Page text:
On the surface, Meghan, the Duchess of Sussex, and José Oliva, the Speaker of the Florida House of Representatives, have a great deal in common. They’ve probably never met, but if they did, they would quickly recognize in each other a fellow alpha.
Yet, after the events of the past week, the no-longer Her Royal Highness and the term-limited Florida lawmaker revealed they have another personal attribute in common: insufferability.
Meghan and her husband, Prince Harry, are making a radical break from their royal lifestyles, no longer officially representing Queen Elizabeth II at events throughout the world. They also have agreed to repay taxpayer funds that were used to renovate their house near Windsor Castle and to pay rent on the property.
Inis speech to open the annual Legislative Session, Oliva continued his radical assault on center-right governing. Scholarship students, public school teachers, colleges and universities, hospitals and doctors — even medical device manufacturers — were the targets of Oliva’s ire this past week.
Both Meghan and the Speaker have a love-hate relationship with the media. And those poisonous relationships have shaped each of their tenures. Neither Markle nor Oliva will leave their posts with the regard afforded their contemporaries or predecessors. They (mostly) have and will be castigated by the reporters who cover them.
Of course, both the princess and the politician are in situations of their own choosing and design.
Markle is an accomplished, glamorous actress who married into the British Royal Family.
Oliva is an accomplished businessman and politician whose family is South Florida royalty. He was chosen by his Republican peers to be Speaker six years before he would serve in the position and without any of the internecine drama that typically defines legislative leadership races.
Yet neither was happy, at least publicly, with their circumstances.
What so many of those who follow the British royals do not understand is why Meghan, when she seemingly has it all, couldn’t just embrace the fairy tale life about which so many others dream.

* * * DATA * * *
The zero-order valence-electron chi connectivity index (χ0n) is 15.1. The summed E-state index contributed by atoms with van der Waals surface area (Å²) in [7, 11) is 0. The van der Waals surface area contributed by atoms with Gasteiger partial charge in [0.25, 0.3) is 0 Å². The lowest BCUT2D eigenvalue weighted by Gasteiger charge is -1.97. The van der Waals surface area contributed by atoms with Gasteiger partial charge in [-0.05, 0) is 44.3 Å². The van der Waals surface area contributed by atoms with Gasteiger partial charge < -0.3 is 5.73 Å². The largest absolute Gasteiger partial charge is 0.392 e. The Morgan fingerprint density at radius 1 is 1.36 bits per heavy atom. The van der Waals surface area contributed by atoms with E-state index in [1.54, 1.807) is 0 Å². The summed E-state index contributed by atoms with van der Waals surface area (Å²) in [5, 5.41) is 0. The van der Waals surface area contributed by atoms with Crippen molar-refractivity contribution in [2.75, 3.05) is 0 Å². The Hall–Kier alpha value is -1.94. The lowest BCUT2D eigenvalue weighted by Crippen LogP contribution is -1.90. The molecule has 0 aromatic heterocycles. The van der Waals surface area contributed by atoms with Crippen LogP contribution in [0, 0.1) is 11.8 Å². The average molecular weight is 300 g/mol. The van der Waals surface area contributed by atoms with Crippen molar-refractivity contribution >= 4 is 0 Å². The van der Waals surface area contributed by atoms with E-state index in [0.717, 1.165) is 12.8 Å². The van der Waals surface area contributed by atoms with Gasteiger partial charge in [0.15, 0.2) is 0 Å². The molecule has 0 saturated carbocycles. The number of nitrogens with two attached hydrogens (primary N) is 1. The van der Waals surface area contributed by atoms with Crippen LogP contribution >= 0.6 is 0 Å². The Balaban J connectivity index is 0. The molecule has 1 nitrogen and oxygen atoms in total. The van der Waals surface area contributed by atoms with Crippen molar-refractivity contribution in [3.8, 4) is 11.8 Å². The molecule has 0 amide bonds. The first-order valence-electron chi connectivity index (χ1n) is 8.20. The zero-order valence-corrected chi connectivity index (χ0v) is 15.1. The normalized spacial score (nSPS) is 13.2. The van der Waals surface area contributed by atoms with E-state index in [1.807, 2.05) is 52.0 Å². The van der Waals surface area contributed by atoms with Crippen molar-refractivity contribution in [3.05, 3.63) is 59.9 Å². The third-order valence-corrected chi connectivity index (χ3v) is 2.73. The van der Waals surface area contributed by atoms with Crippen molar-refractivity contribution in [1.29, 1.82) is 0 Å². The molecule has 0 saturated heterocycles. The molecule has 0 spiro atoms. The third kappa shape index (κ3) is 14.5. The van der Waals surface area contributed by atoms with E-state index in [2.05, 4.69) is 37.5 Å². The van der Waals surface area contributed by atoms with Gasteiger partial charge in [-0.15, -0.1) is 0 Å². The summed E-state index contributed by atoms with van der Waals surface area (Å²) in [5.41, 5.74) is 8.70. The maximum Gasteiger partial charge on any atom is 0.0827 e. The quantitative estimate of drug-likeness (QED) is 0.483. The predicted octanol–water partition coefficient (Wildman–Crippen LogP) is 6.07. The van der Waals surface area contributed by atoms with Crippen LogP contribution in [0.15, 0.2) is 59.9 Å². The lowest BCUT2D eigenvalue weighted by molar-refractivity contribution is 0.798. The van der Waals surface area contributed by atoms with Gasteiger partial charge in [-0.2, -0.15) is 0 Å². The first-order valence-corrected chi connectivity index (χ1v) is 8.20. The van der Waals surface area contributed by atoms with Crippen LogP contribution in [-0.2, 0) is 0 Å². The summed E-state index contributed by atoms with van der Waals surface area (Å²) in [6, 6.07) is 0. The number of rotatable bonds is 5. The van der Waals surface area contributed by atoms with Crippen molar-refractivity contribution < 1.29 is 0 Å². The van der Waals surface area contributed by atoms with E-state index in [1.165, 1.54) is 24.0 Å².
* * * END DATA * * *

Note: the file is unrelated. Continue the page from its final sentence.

What so many of us who follow Florida politics do not understand is why Oliva, when he seemingly has it all, can’t just embrace his role as Speaker without belittling so many around him.
It’s not that Oliva has been wrong on the merits of some, if not most, of his arguments.
He was right about the freewheeling deal-making at VISIT FLORIDA and the profligate spending at the University of Central Florida. Oliva’s right that we spend too much money on health care and, even with that, “spending is not caring, solving is caring,”
The issue is, does Oliva have to be so holier-than-thou about it all? Can’t he — as the duchess couldn’t — recognize that he has a unique, towering platform from which he can communicate and lead on any number of issues?
Can’t he ever, outside of his rigidly tight circle of cigar aficionados, crack a smile and espouse some of the sunny-side-up optimism that Gov. Ron DeSantis or Senate President Bill Galvano display?
Can’t he acknowledge, as the princess could not, that he has been blessed in this life with more gifts than anyone deserves? And so to name-call, as he did with his “robber-barons” comment, is beneath his princely stature?
A couple of years ago, this writer had the opportunity to socialize after-hours with several Florida lawmakers at the Speaker’s off-campus home. It was a late night, yet I was struck by the formality of all those — mostly men, but a few women — in attendance. The red wine flowed, but the dark blue suits were not unbuttoned. On TV, there was not a midseason basketball game or the Fox News Channel, but a video from a TED Talk about the power of disruption.
I promised then — and will maintain now — that the conversations I listened to that night were off-the-record. But I can state that there were few wasted comments. These were politicians who took their jobs very seriously.
To this former Catholic, the lawmakers I talked to that night reminded me in some ways of Jesuit priests. They believed so powerfully in … well, believing. Their faith, not only in God, but in themselves and each other was not to be doubted.
The Jesuits have been in charge of the Florida House for much of the last decade. Their control may continue into the next.
But, as one former legislative leader told me when I asked him about Oliva’s leadership and legacy style, serving as House Speaker is not just about enforcing dogma.
The problem for Oliva, this leader warned, will not reveal itself in these next 55 days of the 2020 Session, but “the moment Oliva leaves, there will be forces that work to undo what Jose built.”
I’m not so sure about that. Oliva is, if not beloved, highly respected among his House GOP colleagues.
Still, Oliva’s place in Florida’s political history is yet to be written. He would do so well for himself and his legacy if he learned a lesson from across the pond and not demonize The Process he has been a crucial part of for seven years.